Over the past year, we have talked about any number of topics, including AIDA, Collins’s past and his relationships with family, what Collins is reading and studying, Goodmark’s work with criminalized survivors of violence and her teaching.

Developing a relationship with Floyd required me (Leigh Goodmark) to live my work in a concrete way. I have written that criminalization does not decrease or deter intimate partner violence and that incarcerating people who use violence is both an inhumane and ineffective way to address that violence. But before we met, I had done little work with men who used any violence, let alone deadly violence, against their partners. Through our conversations, I have come to appreciate in a deep way that Floyd understands and can convey ideas and information with an authority and authenticity that I simply cannot have. That he has chosen to do so in his work with incarcerated men with histories of intimate partner violence is a gift to them and to the communities and families to which they will return.

The research shows that experiencing trauma is highly correlated with the perpetration of intimate partner violence. Creating effective anti-violence programming, therefore, requires that we hold two difficult ideas at the same time — that people both can use violence against their partners, and that they have experienced trauma that needs to be processed.

Some offender intervention programming embraces this concept. The Strength at Home Men’s Program, for example, works with combat veterans who experience post-traumatic stress disorder (PTSD) and have used violence with their partners. PTSD is not an excuse for their violence, but it does help to explain why they have become violent, and processing that trauma is a key to preventing further violence.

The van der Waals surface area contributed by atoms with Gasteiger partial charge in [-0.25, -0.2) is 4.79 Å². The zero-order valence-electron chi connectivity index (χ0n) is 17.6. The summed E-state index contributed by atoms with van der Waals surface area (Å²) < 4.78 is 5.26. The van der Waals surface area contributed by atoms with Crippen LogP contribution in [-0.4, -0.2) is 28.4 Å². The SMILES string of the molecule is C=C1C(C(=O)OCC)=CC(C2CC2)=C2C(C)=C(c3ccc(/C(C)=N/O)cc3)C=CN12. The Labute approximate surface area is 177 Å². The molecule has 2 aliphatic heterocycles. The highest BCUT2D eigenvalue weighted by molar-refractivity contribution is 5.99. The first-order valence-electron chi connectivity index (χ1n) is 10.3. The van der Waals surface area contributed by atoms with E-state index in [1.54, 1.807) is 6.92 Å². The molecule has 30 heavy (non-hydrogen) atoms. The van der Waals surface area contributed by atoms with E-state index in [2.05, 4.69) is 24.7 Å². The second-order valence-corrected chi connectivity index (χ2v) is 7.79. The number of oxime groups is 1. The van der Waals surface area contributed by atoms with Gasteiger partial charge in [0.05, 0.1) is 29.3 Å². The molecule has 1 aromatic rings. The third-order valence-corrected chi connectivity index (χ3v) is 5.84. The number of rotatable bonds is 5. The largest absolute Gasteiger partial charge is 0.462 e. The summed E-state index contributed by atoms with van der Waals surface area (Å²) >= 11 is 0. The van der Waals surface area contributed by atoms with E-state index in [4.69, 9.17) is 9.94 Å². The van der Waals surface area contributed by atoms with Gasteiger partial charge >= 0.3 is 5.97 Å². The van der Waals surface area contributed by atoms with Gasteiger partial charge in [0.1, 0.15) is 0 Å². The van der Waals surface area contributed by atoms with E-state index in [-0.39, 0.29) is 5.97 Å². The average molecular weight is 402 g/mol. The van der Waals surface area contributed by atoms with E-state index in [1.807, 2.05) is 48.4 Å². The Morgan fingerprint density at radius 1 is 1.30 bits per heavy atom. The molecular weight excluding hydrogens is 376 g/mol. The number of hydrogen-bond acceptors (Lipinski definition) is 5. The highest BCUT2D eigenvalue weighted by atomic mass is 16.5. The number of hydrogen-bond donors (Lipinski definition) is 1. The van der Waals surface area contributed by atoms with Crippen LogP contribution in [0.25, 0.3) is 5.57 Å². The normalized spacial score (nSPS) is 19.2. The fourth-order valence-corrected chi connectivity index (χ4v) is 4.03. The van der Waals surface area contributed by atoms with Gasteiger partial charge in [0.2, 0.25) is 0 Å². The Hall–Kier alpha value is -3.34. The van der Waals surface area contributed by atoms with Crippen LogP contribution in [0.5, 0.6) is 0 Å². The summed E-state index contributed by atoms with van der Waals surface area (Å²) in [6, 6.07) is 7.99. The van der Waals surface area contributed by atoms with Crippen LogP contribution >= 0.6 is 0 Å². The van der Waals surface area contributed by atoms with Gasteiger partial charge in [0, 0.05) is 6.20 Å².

Similarly, AIDA is working within the confines of a trauma-producing institution — the prison system — to help incarcerated men process that trauma so that they do not bring it with them back into their relationships upon release. Programs like AIDA and Success Stories — another program that originated in California’s prison system, which uses the work of feminist writers like bell hooks to help incarcerated men interrogate their use of violence against partners — understand the importance of giving men an outlet for discussing their experiences of violence while holding them accountable for that violence in a constructive way, one that enables enrolled men to hear and incorporate that learning into their lives.

We believe strongly in prison abolition. But we recognize that there is much work to be done now, while people are still incarcerated and will be released into their communities to resume their intimate relationships, often with no opportunity to confront their own trauma or examine why they resorted to violence against their partners and what they can do differently upon reentry. Developing and disseminating interventions for those people is an essential component of building healthy, nonviolent communities. Unless and until abolition is a reality, programs like AIDA enable people who have used violence to share their learning with others in ways that, we hope, will decrease intimate partner violence.